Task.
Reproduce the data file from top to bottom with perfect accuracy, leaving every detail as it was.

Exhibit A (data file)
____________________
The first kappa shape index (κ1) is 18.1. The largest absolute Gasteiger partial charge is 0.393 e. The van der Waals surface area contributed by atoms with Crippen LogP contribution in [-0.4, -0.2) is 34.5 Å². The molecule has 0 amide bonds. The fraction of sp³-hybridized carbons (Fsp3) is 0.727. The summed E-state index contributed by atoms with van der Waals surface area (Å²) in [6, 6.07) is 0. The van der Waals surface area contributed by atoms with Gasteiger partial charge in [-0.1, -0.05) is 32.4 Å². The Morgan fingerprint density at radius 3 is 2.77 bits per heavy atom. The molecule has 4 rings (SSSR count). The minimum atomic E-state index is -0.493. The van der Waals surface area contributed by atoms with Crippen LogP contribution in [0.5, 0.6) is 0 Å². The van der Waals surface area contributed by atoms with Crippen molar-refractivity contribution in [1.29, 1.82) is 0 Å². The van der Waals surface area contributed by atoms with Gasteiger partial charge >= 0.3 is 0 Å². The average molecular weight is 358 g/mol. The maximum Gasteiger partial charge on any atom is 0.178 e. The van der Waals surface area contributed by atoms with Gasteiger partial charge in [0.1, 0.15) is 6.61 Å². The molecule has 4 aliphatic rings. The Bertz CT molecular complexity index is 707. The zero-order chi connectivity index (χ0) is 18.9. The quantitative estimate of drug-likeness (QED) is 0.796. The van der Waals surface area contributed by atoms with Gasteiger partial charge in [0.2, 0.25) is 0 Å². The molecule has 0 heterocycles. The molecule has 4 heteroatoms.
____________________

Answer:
The first kappa shape index (κ1) is 18.1. The largest absolute Gasteiger partial charge is 0.393 e. The van der Waals surface area contributed by atoms with Crippen LogP contribution in [-0.4, -0.2) is 34.5 Å². The molecule has 0 amide bonds. The fraction of sp³-hybridized carbons (Fsp3) is 0.727. The summed E-state index contributed by atoms with van der Waals surface area (Å²) in [6, 6.07) is 0. The van der Waals surface area contributed by atoms with Gasteiger partial charge in [-0.1, -0.05) is 32.4 Å². The Morgan fingerprint density at radius 3 is 2.77 bits per heavy atom. The molecule has 4 rings (SSSR count). The minimum atomic E-state index is -0.493. The van der Waals surface area contributed by atoms with Crippen LogP contribution in [0.5, 0.6) is 0 Å². The van der Waals surface area contributed by atoms with Crippen molar-refractivity contribution in [1.29, 1.82) is 0 Å². The van der Waals surface area contributed by atoms with Gasteiger partial charge >= 0.3 is 0 Å². The average molecular weight is 358 g/mol. The maximum Gasteiger partial charge on any atom is 0.178 e. The van der Waals surface area contributed by atoms with Gasteiger partial charge in [0.1, 0.15) is 6.61 Å². The molecule has 4 aliphatic rings. The Bertz CT molecular complexity index is 707. The zero-order chi connectivity index (χ0) is 18.9. The quantitative estimate of drug-likeness (QED) is 0.796. The van der Waals surface area contributed by atoms with Gasteiger partial charge in [0.2, 0.25) is 0 Å². The molecule has 0 heterocycles. The molecule has 4 heteroatoms.